The court, by split decision, has repealed that section of our constitution, and has thereby created its own version of constitutional law. Our tax dollars may now continue to flow unchallenged, from the ever-more-powerless people, to whoever can spin any economic development story. The court has given legitimacy to a tax system that basically takes earned income from citizens and gives it to any politically favored entity.

For whatever solace we may find in this decision, at least two justices were vehement in their opinions for the people.

Will the published text of our state constitution be revised to reflect the court's change? In the future, when elected officials submit their oath of office, they need to be asked which version of the constitution they ascribe to.

Donald G. Hobel

Tonawanda

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Insurers should require co-pays on birth control

The Nov. 22 Another Voice column by Christine Kemp puts an unbelievable spin on subsidized health benefits. Somehow she equates the use of birth control with life-saving drugs like insulin or heart meds. If she were so concerned about public health, perhaps she would realize that the promiscuity that birth control promotes causes more health problems than it prevents. Eliminating birth control co-pays does nothing to improve the well-being of young, unmarried women, while forcing those who buy insurance for legitimate reasons to further subsidize an immoral and unhealthy lifestyle.

John Dumbrosky

North Tonawanda

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Public Library needs more county support

The League of Women Voters of Buffalo/Niagara strongly urges Erie County to increase support for the Buffalo and Erie County Public Library System in the 2012 budget. Since 1997, the league has promoted regional support for various services, including libraries. However, we observe substantial reduction of public access to library services due to reduced county support.

For example, fallout related to the 2005 red budget resulted in the closing of 15 libraries and drastic reductions in hours, staffing, services and programs. Bookmobiles were taken off the road for the first time since 1947. This was done in spite of huge turnouts of library supporters at four budget hearings. If adopted, the 2012 library operating budget would show a drop of 24 percent in county financial support since 2008. Records show the 2011 library property tax levy is less than in 1993, in actual dollars without an inflation adjustment.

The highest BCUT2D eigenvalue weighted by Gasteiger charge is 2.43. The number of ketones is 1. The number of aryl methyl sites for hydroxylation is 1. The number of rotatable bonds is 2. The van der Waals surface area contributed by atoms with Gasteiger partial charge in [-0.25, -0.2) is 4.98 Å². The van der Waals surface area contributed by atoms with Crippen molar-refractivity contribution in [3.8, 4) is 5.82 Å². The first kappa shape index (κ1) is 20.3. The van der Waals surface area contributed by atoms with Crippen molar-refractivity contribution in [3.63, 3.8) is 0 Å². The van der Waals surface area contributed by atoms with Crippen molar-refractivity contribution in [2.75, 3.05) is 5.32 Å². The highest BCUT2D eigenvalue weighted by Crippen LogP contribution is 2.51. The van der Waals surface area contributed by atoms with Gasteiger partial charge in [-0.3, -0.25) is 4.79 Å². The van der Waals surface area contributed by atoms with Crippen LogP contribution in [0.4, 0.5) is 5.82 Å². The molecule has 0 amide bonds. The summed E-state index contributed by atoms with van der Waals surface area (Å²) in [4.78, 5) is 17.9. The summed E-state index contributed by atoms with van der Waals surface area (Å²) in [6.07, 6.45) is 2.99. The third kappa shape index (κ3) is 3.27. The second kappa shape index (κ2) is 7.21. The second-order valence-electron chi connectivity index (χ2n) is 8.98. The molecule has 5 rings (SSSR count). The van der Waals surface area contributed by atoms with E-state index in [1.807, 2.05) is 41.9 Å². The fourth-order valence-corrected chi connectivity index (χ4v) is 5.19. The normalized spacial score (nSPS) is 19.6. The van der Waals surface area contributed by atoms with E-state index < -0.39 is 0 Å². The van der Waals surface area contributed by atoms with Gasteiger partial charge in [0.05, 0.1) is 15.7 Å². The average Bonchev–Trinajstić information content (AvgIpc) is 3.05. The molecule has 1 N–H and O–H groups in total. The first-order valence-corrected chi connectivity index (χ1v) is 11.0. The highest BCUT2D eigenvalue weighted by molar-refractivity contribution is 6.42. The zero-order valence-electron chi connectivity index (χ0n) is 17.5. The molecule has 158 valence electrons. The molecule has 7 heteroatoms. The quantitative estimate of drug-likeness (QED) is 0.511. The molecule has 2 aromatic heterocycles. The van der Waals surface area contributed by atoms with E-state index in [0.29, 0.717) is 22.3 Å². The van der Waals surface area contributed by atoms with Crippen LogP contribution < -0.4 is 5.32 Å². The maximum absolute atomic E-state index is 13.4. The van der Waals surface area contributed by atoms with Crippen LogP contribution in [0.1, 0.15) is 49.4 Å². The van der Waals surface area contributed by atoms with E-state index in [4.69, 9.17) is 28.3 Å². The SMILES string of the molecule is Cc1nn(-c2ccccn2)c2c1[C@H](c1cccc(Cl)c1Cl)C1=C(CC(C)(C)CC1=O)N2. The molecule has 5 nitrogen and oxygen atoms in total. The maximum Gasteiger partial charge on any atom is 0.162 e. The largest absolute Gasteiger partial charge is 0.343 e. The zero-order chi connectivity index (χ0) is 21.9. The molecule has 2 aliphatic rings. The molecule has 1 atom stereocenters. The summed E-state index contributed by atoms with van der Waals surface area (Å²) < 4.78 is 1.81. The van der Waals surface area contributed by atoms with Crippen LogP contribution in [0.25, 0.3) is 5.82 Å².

How does this compare with nearby Monroe County, the Rochester metro area? Monroe County has 80 percent of our population but has a similar number of libraries. It has a similar library governing system. However, its 2011 library budget is more than double the 2012 library budget proposed by the Erie County executive.

Dedicated library staff and board members have been improving efficiencies and leveraging new technologies for Erie County libraries. However, with higher demand for library services due to high unemployment and recession impacts, our library system cannot adequately serve our people. Citizens need to know that our library system is operating in the red. The library's financial outlook is very grim indeed. It needs substantially increased support from Erie County.

Joan T. Parks

President, League of Women

Voters of Buffalo/Niagara